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Sunday, 14 February 2016

2016 Tube map from a 2004 perspective




Since the Evening Standard and The Independent newspapers have written about this I thought I would add some more detail to those proposed services from the map.

I've only just found out about the 2016 Tube map from a 2004 proposal and a lot has changed when compared to the present one we have.
You can view the full resolution (PDF format) of the 2016 proposed map from 2004 here.

Back in 2008, BBC News reported on the big cuts to various projects like the DLR extension to Dagenham Dock, the Thames Gateway Bridge and Tramlink extensions; the BBC claimed that TFL is trying to save £2.4 billion!

Here is the list of schemes which TFL scrapped:
·         £1.3bn cross-river tram plan which would have connected Peckham to Camden
·         £500m Thames Gateway Bridge scheme in east London
·         £750m extension of the Docklands Light Railway to Dagenham Dock in east London
·         £500m Oxford Street tram scheme
·         £170m Croydon Tramlink extension


In January 2007, TFL issued a press release about consulting people on the proposed DLR extension from Gallions Reach to Dagenham Dock. Back then, TFL sent out 60,000 leaflets to local residents, organisations and groups to gather opinions on the extension. However, from the 3rd February 2016 board meeting, a released paper shows the Barking Riverside Rail Extension from the Goblin Overground line. TFL had a page on their website for the Dagenham Dock DLR proposal which is now saved by the Archive Wayback Machine.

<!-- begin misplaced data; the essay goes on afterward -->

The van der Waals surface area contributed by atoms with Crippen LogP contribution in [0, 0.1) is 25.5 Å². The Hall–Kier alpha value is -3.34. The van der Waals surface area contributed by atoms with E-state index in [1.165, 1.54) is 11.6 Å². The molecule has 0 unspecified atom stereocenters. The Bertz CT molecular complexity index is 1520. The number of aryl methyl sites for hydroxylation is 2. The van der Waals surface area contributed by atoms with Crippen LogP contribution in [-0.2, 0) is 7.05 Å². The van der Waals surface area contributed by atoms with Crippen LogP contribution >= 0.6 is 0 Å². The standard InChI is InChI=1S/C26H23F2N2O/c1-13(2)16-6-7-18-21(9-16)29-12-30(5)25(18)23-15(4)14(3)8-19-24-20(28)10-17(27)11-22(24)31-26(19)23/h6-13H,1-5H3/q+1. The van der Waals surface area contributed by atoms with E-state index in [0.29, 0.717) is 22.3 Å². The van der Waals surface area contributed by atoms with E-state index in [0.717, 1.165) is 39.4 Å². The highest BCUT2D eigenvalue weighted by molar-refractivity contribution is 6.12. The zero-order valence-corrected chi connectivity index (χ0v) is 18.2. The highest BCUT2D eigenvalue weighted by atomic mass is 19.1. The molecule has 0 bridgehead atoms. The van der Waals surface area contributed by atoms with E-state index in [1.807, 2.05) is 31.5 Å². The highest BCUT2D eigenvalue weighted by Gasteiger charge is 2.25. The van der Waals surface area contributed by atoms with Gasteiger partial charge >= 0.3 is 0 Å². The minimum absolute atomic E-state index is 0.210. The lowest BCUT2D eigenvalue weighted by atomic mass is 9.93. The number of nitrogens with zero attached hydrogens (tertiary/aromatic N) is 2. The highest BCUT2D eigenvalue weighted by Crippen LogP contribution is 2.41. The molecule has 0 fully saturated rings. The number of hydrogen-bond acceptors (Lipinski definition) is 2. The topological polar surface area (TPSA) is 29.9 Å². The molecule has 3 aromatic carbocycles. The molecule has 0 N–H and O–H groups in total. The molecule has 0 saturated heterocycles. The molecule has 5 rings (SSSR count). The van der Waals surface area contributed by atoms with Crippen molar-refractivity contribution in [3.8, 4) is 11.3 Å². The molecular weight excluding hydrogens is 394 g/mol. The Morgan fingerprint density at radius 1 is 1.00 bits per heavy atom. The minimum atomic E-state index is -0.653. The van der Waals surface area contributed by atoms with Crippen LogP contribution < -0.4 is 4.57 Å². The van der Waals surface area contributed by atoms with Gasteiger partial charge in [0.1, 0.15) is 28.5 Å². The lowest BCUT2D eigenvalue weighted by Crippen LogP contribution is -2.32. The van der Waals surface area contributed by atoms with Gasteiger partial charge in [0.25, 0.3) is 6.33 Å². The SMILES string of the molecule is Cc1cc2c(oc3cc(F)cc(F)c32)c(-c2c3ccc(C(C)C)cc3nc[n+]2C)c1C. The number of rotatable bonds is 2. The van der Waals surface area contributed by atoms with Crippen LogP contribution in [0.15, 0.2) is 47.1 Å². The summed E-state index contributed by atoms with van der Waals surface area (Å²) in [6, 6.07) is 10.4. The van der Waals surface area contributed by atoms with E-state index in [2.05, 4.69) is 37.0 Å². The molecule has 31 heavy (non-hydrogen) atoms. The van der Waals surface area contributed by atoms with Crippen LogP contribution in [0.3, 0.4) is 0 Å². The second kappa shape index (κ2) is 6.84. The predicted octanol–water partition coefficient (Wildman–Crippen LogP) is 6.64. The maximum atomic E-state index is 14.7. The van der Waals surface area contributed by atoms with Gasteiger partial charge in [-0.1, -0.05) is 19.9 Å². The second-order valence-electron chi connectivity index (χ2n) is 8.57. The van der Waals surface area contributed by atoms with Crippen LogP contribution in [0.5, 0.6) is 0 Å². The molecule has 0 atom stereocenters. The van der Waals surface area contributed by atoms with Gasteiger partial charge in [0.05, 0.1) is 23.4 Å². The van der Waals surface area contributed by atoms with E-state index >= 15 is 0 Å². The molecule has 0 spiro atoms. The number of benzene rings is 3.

Looking back at the map, the Thameslink line is mentioned as it would have been devolved to TFL. The Thameslink section from Farringdon to Moorgate was withdrawn in March 2009. The good news is the Department for Transport have announced proposals to transfer lines operated by Southeastern, South West Trains and Govia Thameslink Railway (Great Northern, Thameslink and Southern) to TFL in order to create a London Suburban Metro.


Looking at the Crossrail line, the Maryland station would have been disused and not included until 7th August 2006 when the ability of Selective door operation would enable the station to be accessible due to the short platforms. Currently the Shenfield Line is under TFL Rail with the operation contracted to MTR Crossrail. The Crossrail tunnels will open in 2018 with the line fully completed by 2019.

The Silverlink metro lines have been devolved to the London Overground who took them over on 11th November 2007. The franchise was the North London Railway.

What happened to Surrey Canal Road station on the Overground?

As phase 2 of the East London Line extension along the South London Line to Clapham Junction opened on 9th December 2012, it would have seen Surrey Canal Road station opened, but instead, due to the lack of funds, it made the station unable to open. The plans are still proposed though, hence the reason they built concrete padding to 'future proof' the proposed station. Since February 2015, the proposed station has been changed to New Bermondsey as part of the new development of the area. Here is more information on the New Bermondsey station on Wikipedia.